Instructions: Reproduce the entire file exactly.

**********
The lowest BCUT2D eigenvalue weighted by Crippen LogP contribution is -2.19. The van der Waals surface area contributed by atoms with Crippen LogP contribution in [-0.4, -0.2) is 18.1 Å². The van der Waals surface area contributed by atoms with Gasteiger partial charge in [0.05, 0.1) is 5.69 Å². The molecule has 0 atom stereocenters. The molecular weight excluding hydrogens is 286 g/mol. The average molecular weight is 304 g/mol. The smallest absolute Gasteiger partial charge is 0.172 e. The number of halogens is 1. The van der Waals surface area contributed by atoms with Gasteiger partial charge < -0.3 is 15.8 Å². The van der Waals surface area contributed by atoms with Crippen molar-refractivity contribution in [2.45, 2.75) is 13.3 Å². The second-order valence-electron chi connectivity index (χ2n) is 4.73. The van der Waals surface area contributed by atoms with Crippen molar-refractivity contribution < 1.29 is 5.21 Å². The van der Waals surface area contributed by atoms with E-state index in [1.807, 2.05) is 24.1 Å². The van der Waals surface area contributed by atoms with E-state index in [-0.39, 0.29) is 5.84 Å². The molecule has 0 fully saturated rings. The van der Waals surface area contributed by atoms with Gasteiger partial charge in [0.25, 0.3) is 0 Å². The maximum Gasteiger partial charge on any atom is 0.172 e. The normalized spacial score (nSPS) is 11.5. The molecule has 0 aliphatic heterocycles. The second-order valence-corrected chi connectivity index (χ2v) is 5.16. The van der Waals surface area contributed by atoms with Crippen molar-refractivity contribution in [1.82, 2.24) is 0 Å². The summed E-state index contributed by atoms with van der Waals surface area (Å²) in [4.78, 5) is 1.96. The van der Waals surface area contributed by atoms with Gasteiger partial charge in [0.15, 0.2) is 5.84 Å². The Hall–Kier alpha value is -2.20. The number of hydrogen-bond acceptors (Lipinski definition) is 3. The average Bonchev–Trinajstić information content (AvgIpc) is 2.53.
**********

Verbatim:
The lowest BCUT2D eigenvalue weighted by Crippen LogP contribution is -2.19. The van der Waals surface area contributed by atoms with Crippen LogP contribution in [-0.4, -0.2) is 18.1 Å². The van der Waals surface area contributed by atoms with Gasteiger partial charge in [0.05, 0.1) is 5.69 Å². The molecule has 0 atom stereocenters. The molecular weight excluding hydrogens is 286 g/mol. The average molecular weight is 304 g/mol. The smallest absolute Gasteiger partial charge is 0.172 e. The number of halogens is 1. The van der Waals surface area contributed by atoms with Gasteiger partial charge < -0.3 is 15.8 Å². The van der Waals surface area contributed by atoms with Crippen molar-refractivity contribution in [2.45, 2.75) is 13.3 Å². The second-order valence-electron chi connectivity index (χ2n) is 4.73. The van der Waals surface area contributed by atoms with Crippen molar-refractivity contribution < 1.29 is 5.21 Å². The van der Waals surface area contributed by atoms with E-state index in [1.807, 2.05) is 24.1 Å². The van der Waals surface area contributed by atoms with E-state index in [-0.39, 0.29) is 5.84 Å². The molecule has 0 fully saturated rings. The van der Waals surface area contributed by atoms with Gasteiger partial charge in [0.25, 0.3) is 0 Å². The maximum Gasteiger partial charge on any atom is 0.172 e. The normalized spacial score (nSPS) is 11.5. The molecule has 0 aliphatic heterocycles. The second-order valence-corrected chi connectivity index (χ2v) is 5.16. The van der Waals surface area contributed by atoms with Crippen molar-refractivity contribution in [1.82, 2.24) is 0 Å². The summed E-state index contributed by atoms with van der Waals surface area (Å²) in [4.78, 5) is 1.96. The van der Waals surface area contributed by atoms with Gasteiger partial charge in [0.15, 0.2) is 5.84 Å². The Hall–Kier alpha value is -2.20. The number of hydrogen-bond acceptors (Lipinski definition) is 3. The average Bonchev–Trinajstić information content (AvgIpc) is 2.53.